This updated version clarifies the percentage of U.S. food waste versus European food waste.
A Danish company that has been on a four-year mission to stamp out food waste in Europe is about to target a country that beats nearly all others when it comes to unloved leftovers.
Copenhagen-based Too Good To Go, which connects users of its app with restaurants and shops that sell unsold food for a third of the price, is understood to be ready to expand into the U.S.
The startup claims to have saved 28.6 million meals through over 36,941 partnerships and 18.5 million downloads for its app. It currently operates in 14 European countries and Chief Executive Mette Lykke views the “bin” or trash can as the company’s biggest competitor.
“We think the U.S. and North America is the best fit because so much food is wasted in the U.S.,” Lykke told MarketWatch recently. She quoted an oft-cited U.S. Department of Agriculture statistic that 30% to 40% of the American food supply goes uneaten. One estimate by the European Commission points to 20% food waste in Europe, where portions are smaller and more cooking is done at home.
The global fight to reduce food waste is aimed at curbing climate-damaging methane gases. The United Nations has estimated that food loss and waste account for about 4.4 gigatons of greenhouse gas emissions annually, with North America near the top.
“There are some interesting aspects of the culture, for example, Americans have the doggy bag in restaurants,” in contrast to European countries that have less affinity for that take-home bag of food, Lykke said. The company is expected to announce plans to gather a team and launch later this year in New York City, the home of anything you might ever want to eat.
Across Europe, France has stood out as a success story for the app, said Lykke. Bakeries, grocery stories and local Starbucks SBUX, -0.67% cafes all offer leftovers. Other partnerships include Canada-based Tim Hortons, operated by Restaurant Brands International QSR, +0.00% QSR, +0.00%, which offers cut-rate doughnuts in places like Madrid.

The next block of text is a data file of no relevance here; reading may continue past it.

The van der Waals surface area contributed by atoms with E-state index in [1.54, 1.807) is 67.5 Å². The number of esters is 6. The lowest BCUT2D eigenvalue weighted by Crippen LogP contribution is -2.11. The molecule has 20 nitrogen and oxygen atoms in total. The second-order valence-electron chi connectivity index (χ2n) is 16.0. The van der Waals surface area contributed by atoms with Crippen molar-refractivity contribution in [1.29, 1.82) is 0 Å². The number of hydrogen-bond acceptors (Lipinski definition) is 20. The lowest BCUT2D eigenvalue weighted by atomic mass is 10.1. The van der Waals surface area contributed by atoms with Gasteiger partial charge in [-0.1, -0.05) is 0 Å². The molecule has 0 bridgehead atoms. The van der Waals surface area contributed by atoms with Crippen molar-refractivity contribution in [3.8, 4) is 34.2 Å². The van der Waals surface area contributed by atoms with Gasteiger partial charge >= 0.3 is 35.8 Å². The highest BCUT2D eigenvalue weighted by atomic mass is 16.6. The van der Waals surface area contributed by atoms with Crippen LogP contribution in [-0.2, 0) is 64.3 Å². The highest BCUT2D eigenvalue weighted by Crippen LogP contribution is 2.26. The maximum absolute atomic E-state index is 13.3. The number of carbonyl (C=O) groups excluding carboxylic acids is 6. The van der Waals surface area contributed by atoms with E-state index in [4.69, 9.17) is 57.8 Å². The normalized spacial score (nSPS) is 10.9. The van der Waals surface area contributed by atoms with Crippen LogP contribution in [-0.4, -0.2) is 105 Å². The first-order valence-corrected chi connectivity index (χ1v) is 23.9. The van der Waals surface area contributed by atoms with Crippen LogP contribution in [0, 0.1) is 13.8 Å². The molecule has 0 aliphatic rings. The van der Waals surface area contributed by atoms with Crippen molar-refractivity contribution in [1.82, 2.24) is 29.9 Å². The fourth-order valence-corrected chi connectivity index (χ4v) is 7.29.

The app has sent users flocking to Poland-based Starbucks, according to Mateusz Sielecki, who heads Starbucks franchise operations in the region for AmRest Holdings EAT, +0.56% EAT, +0.00%. Sielecki told MarketWatch the app has saved more than 5,000 bags of Starbucks leftovers in Poland since October 2019.
“Poles are increasingly aware of the condition of the environment and are trying to change habits and take practical measures,” said Sielecki, who estimates to have cut carbon dioxide emissions by more than 14 tons. Poland is Europe’s fifth-biggest producer of food waste, according to Eurostat.
Crossing the Atlantic, the app will be facing some American competition, though, such as Food For All, which connects customers to restaurant discounts in Boston and New York City, and GoMkt in New York.
Lykke said for partners, the sell is simply that they help save food and the planet, and 17 million users are putting “eyeballs on your brand. The positive association gets new consumers in the door.”